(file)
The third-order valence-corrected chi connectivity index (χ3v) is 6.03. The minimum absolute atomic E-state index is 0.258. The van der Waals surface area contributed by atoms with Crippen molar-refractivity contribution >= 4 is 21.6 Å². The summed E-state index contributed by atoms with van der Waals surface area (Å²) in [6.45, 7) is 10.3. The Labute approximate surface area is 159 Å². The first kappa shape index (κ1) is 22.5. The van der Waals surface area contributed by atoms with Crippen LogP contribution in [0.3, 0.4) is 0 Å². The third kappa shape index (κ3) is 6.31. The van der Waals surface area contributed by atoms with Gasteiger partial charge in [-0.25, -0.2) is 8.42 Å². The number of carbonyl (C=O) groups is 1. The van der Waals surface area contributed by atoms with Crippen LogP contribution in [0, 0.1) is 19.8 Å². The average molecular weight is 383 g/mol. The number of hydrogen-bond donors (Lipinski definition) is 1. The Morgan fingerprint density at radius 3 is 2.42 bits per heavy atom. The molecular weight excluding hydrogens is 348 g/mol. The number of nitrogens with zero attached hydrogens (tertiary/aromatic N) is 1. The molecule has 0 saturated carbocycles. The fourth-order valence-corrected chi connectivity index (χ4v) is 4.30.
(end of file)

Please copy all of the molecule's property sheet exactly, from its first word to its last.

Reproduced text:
The third-order valence-corrected chi connectivity index (χ3v) is 6.03. The minimum absolute atomic E-state index is 0.258. The van der Waals surface area contributed by atoms with Crippen molar-refractivity contribution >= 4 is 21.6 Å². The summed E-state index contributed by atoms with van der Waals surface area (Å²) in [6.45, 7) is 10.3. The Labute approximate surface area is 159 Å². The first kappa shape index (κ1) is 22.5. The van der Waals surface area contributed by atoms with Crippen LogP contribution in [0.3, 0.4) is 0 Å². The third kappa shape index (κ3) is 6.31. The van der Waals surface area contributed by atoms with Gasteiger partial charge in [-0.25, -0.2) is 8.42 Å². The number of carbonyl (C=O) groups is 1. The van der Waals surface area contributed by atoms with Crippen LogP contribution in [0, 0.1) is 19.8 Å². The average molecular weight is 383 g/mol. The number of hydrogen-bond donors (Lipinski definition) is 1. The Morgan fingerprint density at radius 3 is 2.42 bits per heavy atom. The molecular weight excluding hydrogens is 348 g/mol. The number of nitrogens with zero attached hydrogens (tertiary/aromatic N) is 1. The molecule has 0 saturated carbocycles. The fourth-order valence-corrected chi connectivity index (χ4v) is 4.30.